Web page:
We have seen many headlines during the last 12 months about these “unprecedented” times. We hear comments from a range of sources about how difficult 2020 was and our hope that 2021 will quickly bring a return to normal, whatever normal is for us. Some of the expressions we commonly hear to describe our times are “unparalleled hardship,” “fragility,” “low food security,” “economic dominos,” “crisis” and “pain.”
The theologian in me believes current circumstances are just one more example of life being a continuing test to see how we respond to struggle. The political scientist in me has a lot of policy comments in mind, but for this piece I will keep to a narrower focus. Aside from any commentary about government policies or individual choice, many among us are feeling significant pain. We can all probably tell a story about someone close to us who is really struggling.
Perhaps the only thing unprecedented about our times is that we have not already lived through circumstances of this sort. Generations of people throughout history have endured adversity just as many of us are now. Many of us have parents or grandparents who survived the Great Depression of the 1930s. They told us stories of tough times, few resources and low expectations about what life could offer. They lived through rationing during World War II. They started families in postwar economic times with little certainty but much optimism. After the Depression years, many were quite content to have steady enough employment to provide a place to call home, enough food to eat and a chance for their children to attend school for 12 years.
The 1,500-square-foot home on one-tenth of an acre with a paid-off mortgage was a dream. Owning a car created opportunities for family time on a Sunday drive or even a vacation to experience what a distant city like Logan might offer. A family vacation every couple years might mean taking a family camping to Flaming Gorge or maybe to the California coast to see the ocean. Parents bought bicycles to offer their children the freedom of movement around the community. Youths might babysit or have a paper route to earn money. There was a family phone, though perhaps not in every home. In some homes, to save money, a “party line” was used. If children contemplated college, parents generally expected the child to work their way through school. Thrift and savings were a hallmark of this generation.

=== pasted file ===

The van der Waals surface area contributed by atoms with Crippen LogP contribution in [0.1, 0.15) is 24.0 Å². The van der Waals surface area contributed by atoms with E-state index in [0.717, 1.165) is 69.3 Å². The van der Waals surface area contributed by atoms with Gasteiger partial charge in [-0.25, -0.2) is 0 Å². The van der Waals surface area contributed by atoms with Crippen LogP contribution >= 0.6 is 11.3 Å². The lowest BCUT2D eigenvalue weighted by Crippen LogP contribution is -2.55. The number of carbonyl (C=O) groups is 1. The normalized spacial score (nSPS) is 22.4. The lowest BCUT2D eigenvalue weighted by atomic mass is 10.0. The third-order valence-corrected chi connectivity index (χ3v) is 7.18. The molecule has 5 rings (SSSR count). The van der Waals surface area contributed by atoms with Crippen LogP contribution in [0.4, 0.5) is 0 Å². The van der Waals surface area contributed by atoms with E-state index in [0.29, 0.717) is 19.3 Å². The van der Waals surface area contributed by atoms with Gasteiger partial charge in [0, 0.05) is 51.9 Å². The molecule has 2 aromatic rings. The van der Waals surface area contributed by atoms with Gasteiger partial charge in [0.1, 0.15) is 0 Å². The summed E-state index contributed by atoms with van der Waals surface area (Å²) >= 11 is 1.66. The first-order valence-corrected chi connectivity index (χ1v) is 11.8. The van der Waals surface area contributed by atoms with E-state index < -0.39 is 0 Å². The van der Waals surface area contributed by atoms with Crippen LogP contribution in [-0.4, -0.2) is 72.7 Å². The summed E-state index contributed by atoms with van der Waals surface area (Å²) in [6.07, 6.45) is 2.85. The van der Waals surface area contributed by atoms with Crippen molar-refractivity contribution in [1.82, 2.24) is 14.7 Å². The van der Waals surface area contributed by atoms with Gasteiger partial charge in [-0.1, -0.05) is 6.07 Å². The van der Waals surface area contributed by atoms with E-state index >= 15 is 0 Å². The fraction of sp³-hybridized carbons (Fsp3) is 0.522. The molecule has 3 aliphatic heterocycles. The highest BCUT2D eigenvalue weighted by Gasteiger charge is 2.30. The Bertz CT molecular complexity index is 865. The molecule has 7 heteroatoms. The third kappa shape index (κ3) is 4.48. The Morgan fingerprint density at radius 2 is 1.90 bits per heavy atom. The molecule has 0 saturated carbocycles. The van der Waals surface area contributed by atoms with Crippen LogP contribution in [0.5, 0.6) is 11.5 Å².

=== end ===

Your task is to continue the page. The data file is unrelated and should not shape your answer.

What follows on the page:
As with every generation, these conditions were not universal. There were still those who needed to learn financial discipline.
But expectations today are very different. Most of us have not lived under austere conditions and find austerity onerous. We live in a society that places strong emphasis on entertainment. For some among us, the restrictions on assembling in places like a theater, arena or stadium are almost more than we can bear. We have been so accustomed to having multiple options seven days a week that we hardly know what to do with ourselves at a time these options are unavailable.
We will get through it — because coping is in the human DNA. That does not mean it will be easy. It only means that we have the human capacity to overcome difficult circumstances when we adapt our thinking to solve the real problem, setting aside perceived problems that only serve to distract us from genuine solutions.
Communities in our lifetime have worked through waves of illness, epidemics and now a pandemic of disease. The last time the world went through a pandemic — when flu swept the globe in 1918-19 — little help from the federal government was expected or offered.
The Bureau of Economic Analysis identifies 19 distinct recessions in the United States dating back to 1797, with the most recent being a 2020 recession resulting from pandemic shutdowns. Americans have endured economic downturns many times. We work through it — sometimes with severe personal setbacks — but we cope because we must. And all of us should prepare now for the next economic recession, whenever it will come.
On a theological level of analysis, virtually every faith tradition sees life as an opportunity to be tested: to overcome our own selves and rise above adversity. The first of the Buddha’s Four Noble Truths is “all life is suffering.” Viktor Frankl, a Holocaust survivor, wrote, “If there is a meaning in life at all, then there must be a meaning in suffering. Suffering is an ineradicable part of life, even as fate and death. Without suffering and death, human life cannot be complete.”
Saint Francis of Assisi was a classic example of adversity-induced conversion. His experiences of war, imprisonment and serious illness led to a dramatic change in his personality and lifestyle. His previously self-centered, hedonistic and materially focused life was transformed by adversity into a life focused upon serving others. In all cases, how we deal with suffering is based on the way we find meaning in life.
For some of us, these are days of ordeal, whether it is economic, spiritual or just in lifestyle. For others it is life as usual. We have coped with hardship before, and we will cope with any current hardship we have now. It is what humans have always done. For some, it has been and will continue to be difficult to adjust. As our grandparents told us about the Great Depression, “We managed.” So will we. Perhaps generations from now, our grandchildren will tell their grandchildren about the ways we worked through difficulty and emerged battered but victorious.
Gene Whitmore is a political scientist, theologian and author, working as a college professor and Army chaplain. His views are his own and do not represent positions of any college, religious denomination or military service.